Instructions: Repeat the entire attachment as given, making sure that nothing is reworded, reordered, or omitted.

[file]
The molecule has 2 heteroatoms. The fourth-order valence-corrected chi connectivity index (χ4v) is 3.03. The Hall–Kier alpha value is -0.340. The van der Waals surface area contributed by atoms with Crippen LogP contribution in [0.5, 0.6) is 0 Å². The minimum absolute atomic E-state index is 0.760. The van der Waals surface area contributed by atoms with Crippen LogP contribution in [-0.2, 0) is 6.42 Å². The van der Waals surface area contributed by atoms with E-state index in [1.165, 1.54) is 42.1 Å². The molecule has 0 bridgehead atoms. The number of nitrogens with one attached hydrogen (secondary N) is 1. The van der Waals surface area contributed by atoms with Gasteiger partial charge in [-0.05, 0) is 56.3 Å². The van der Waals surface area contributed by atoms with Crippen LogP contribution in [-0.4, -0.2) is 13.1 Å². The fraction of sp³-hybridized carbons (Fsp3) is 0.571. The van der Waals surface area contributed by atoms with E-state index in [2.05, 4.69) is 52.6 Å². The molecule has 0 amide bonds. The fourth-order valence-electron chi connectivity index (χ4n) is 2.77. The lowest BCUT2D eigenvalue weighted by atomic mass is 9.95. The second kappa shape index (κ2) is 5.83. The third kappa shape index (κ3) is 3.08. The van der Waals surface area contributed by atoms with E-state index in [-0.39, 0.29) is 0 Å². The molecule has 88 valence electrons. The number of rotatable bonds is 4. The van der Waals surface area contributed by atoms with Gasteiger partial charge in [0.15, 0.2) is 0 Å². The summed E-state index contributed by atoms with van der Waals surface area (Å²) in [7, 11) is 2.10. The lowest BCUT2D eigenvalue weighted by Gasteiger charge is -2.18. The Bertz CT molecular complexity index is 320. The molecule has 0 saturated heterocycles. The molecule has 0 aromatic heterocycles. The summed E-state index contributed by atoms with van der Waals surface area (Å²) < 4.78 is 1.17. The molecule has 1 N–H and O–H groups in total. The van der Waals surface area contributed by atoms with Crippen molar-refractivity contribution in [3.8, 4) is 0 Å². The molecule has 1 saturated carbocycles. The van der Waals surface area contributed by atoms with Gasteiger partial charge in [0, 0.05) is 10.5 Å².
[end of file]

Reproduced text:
The molecule has 2 heteroatoms. The fourth-order valence-corrected chi connectivity index (χ4v) is 3.03. The Hall–Kier alpha value is -0.340. The van der Waals surface area contributed by atoms with Crippen LogP contribution in [0.5, 0.6) is 0 Å². The minimum absolute atomic E-state index is 0.760. The van der Waals surface area contributed by atoms with Crippen LogP contribution in [-0.2, 0) is 6.42 Å². The van der Waals surface area contributed by atoms with E-state index in [1.165, 1.54) is 42.1 Å². The molecule has 0 bridgehead atoms. The number of nitrogens with one attached hydrogen (secondary N) is 1. The van der Waals surface area contributed by atoms with Gasteiger partial charge in [-0.05, 0) is 56.3 Å². The van der Waals surface area contributed by atoms with Crippen LogP contribution in [-0.4, -0.2) is 13.1 Å². The fraction of sp³-hybridized carbons (Fsp3) is 0.571. The van der Waals surface area contributed by atoms with E-state index in [2.05, 4.69) is 52.6 Å². The molecule has 0 amide bonds. The fourth-order valence-electron chi connectivity index (χ4n) is 2.77. The lowest BCUT2D eigenvalue weighted by atomic mass is 9.95. The second kappa shape index (κ2) is 5.83. The third kappa shape index (κ3) is 3.08. The van der Waals surface area contributed by atoms with E-state index in [-0.39, 0.29) is 0 Å². The molecule has 88 valence electrons. The number of rotatable bonds is 4. The van der Waals surface area contributed by atoms with Gasteiger partial charge in [0.15, 0.2) is 0 Å². The summed E-state index contributed by atoms with van der Waals surface area (Å²) in [7, 11) is 2.10. The lowest BCUT2D eigenvalue weighted by Gasteiger charge is -2.18. The Bertz CT molecular complexity index is 320. The molecule has 0 saturated heterocycles. The molecule has 0 aromatic heterocycles. The summed E-state index contributed by atoms with van der Waals surface area (Å²) < 4.78 is 1.17. The molecule has 1 N–H and O–H groups in total. The van der Waals surface area contributed by atoms with Crippen molar-refractivity contribution in [3.8, 4) is 0 Å². The molecule has 1 saturated carbocycles. The van der Waals surface area contributed by atoms with Gasteiger partial charge in [0, 0.05) is 10.5 Å².